Confiscation of non-vegetarian food stalls in Ahmedabad: Gujarat HC's rap against the civic body has its effect

THE Gujarat High Court, on Thursday, castigated the Ahmedabad Municipal Corporation (AMC) for allegedly preventing people from eating non-vegetarian food from street vendors by prohibiting the sale of non-vegetarian food on the streets of the city.

The single-judge bench of Justice Biren Vaishnav remarked:

“You don’t like non-veg food, it is your lookout. How can you decide what people should eat outside? How can you stop people from eating what they want?”

The bench further questioned the possible political motives behind the alleged ban, asking:

People are selling omelettes, eggs, and overnight you decide to pick them and throw them away because the party in power decides so? Just because the party in power says that it wants people to stop eating eggs, you will pick the food stall owners and throw them away? How dare you discriminate between people? Don’t undertake this drive to satisfy the ego of some people.”

Justice Vaishnav made the observations while hearing a petition filed by 20 street vendors in Ahmedabad contesting the non-implementation of the Street Vendors (Protection of Livelihood and Regulation of Street Vending) Act, 2014 and the rules framed thereunder in Gujarat in 2016 in the AMC’s jurisdictional area in spite of several years having elapsed since both were notified.

To be clear, some, but not all, of the petitioners, run food carts from which they sell non-vegetarian food, while the other petitioners sell raw or cooked vegetarian food products.

Contentions made before the court

Due to the non-implementation of the Act and the Rules, the petitioners allege that they face unjust and illegal seizures of their carts, equipment, raw materials, and other apparatus at the hands of the AMC, without due process, and in contravention of the scheme of the Act. This, the petitioners allege, is arbitrary, discriminatory, and perverse, and an abrogation of their right to earn a livelihood, as enshrined in Article 21 of the Constitution of India.

The petition pleads that as long as the petitioners, or any other person, don’t violate someone else’s rights or the law, they should be free to produce and sell anything they want to.

The petition also alleges bigotry in the purported singling out of non-vegetarian food vendors, averring that such food has been prepared and sold in the state of Gujarat for centuries and that there is no law that places an embargo on the sale of such food items by street vendors.

The petition prays for a direction to the AMC not to eject any street vendor or impound their equipment in a manner, not in line with that prescribed in the Street Vendors Act and the Rules.

In response, the AMC clarified that it was not acting only against vendors selling non-vegetarian food, and its approach was non-discriminatory. It explained that it had only cleared those vendors who had encroached public roads and caused hindrance to pedestrians and the road traffic. This, it contended, was in consonance with traffic regulations and previous court orders.

However, with regard to non-vegetarian food carts, it remarked that selling non-vegetarian food on the streets creates a health hazard as it is unhygienic, as well as harmful to the environment.

It also assured the High Court that if vendors approached it for the release of their impounded goods and equipment within 24 hours of the seizure, it would deal with them in accordance with the law in an expeditious manner.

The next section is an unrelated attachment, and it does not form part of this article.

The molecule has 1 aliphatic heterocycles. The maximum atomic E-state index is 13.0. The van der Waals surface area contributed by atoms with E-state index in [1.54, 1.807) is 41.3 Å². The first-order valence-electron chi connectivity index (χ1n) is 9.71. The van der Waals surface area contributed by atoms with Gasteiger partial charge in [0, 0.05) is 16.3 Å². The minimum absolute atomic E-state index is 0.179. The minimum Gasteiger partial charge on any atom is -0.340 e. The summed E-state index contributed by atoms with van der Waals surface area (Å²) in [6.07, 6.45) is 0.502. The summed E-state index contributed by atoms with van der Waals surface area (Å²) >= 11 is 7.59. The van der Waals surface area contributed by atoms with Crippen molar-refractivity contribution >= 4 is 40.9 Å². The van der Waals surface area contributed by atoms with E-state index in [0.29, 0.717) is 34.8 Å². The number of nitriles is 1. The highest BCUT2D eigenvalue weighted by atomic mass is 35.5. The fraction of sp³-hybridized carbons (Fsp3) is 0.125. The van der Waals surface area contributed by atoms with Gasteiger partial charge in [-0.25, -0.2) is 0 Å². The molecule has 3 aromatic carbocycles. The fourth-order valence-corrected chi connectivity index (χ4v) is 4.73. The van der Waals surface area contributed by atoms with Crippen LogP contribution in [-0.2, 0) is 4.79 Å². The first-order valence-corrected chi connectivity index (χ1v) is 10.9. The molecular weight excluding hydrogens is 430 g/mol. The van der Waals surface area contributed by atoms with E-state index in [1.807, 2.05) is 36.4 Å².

The Street Vendors Act, operational since March 2014, was enacted by the Parliament to regulate street vendors in public areas, protect their rights, and balance them with the public’s right to public ways and public spaces. According to a report submitted in August this year by the Parliamentary Standing Committee on Urban Development, several provisions of the Act are yet to be implemented in most states and union territories. As a result, street vendors across much of the country continue to face harassment and eviction from municipal authorities.

Civil rights activists welcome the High Court’s remarks

Meanwhile, Justice Vaishnav’s censure of the AMC has been welcomed by civil rights activists.

Said activist and lawyer K.R. Koshti: “Even the Gujarat government had earlier clarified that people are free to eat whatever they want. Article 21 of the Constitution guarantees people’s fundamental right to personal liberty, such as what to eat and what to wear. No government has the right to infringe upon people’s right.”
Mujahid Nafees, the convener of the Minority Coordination Committee, said the alleged drive of removing handcarts selling only non-vegetarian food items was another tactic by the Bharatiya Janata Party-led government to divide the society based on the food they eat. “I am glad that the court made some scathing remarks on it. Eventually, the AMC had to announce that there was no discrimination,” he added.
Devang Dani, chairman of the AMC’s Town Planning and Estate Committee, last month said carts selling non-vegetarian and egg dishes along the major roads and in a 100-metre radius from schools, colleges, gardens, and religious places will be removed. However, after Chief Minister Bhupendra Patel intervened, Dani clarified that vegetarian food vendors will also face action.
“That was an anti-encroachment drive only. There is no question of discrimination. We have removed carts irrespective of the food they were selling,” Dani said on Friday. He said the “anti-encroachment drive” was stopped after a couple of days, and the municipal body at present is not carrying out any such drive against street food carts.

(With PTI inputs.)